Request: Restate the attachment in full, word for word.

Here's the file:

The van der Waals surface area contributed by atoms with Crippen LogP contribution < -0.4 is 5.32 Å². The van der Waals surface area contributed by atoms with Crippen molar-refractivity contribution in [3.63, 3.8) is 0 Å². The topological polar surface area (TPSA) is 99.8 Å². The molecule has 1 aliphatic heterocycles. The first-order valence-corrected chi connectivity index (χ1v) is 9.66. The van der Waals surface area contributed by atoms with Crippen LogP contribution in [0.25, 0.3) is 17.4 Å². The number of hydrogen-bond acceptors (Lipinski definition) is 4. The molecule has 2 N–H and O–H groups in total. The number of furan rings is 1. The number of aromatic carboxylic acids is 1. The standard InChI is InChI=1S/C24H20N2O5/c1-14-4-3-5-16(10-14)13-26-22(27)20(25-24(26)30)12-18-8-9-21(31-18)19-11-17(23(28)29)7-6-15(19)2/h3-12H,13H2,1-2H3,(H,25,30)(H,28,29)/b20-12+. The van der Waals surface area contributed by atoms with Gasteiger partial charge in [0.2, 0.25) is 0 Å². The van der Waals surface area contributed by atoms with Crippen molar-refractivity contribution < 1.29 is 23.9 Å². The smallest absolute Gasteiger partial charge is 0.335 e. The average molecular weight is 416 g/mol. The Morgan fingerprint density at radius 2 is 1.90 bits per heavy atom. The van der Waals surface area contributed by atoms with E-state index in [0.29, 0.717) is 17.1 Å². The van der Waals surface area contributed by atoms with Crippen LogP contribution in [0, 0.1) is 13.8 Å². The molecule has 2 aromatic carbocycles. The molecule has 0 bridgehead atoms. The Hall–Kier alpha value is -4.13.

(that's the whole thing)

The van der Waals surface area contributed by atoms with Crippen LogP contribution < -0.4 is 5.32 Å². The van der Waals surface area contributed by atoms with Crippen molar-refractivity contribution in [3.63, 3.8) is 0 Å². The topological polar surface area (TPSA) is 99.8 Å². The molecule has 1 aliphatic heterocycles. The first-order valence-corrected chi connectivity index (χ1v) is 9.66. The van der Waals surface area contributed by atoms with Crippen LogP contribution in [0.25, 0.3) is 17.4 Å². The number of hydrogen-bond acceptors (Lipinski definition) is 4. The molecule has 2 N–H and O–H groups in total. The number of furan rings is 1. The number of aromatic carboxylic acids is 1. The standard InChI is InChI=1S/C24H20N2O5/c1-14-4-3-5-16(10-14)13-26-22(27)20(25-24(26)30)12-18-8-9-21(31-18)19-11-17(23(28)29)7-6-15(19)2/h3-12H,13H2,1-2H3,(H,25,30)(H,28,29)/b20-12+. The van der Waals surface area contributed by atoms with Gasteiger partial charge in [0.2, 0.25) is 0 Å². The van der Waals surface area contributed by atoms with Crippen molar-refractivity contribution < 1.29 is 23.9 Å². The smallest absolute Gasteiger partial charge is 0.335 e. The average molecular weight is 416 g/mol. The Morgan fingerprint density at radius 2 is 1.90 bits per heavy atom. The van der Waals surface area contributed by atoms with E-state index in [0.29, 0.717) is 17.1 Å². The van der Waals surface area contributed by atoms with Crippen LogP contribution in [0, 0.1) is 13.8 Å². The molecule has 2 aromatic carbocycles. The molecule has 0 bridgehead atoms. The Hall–Kier alpha value is -4.13.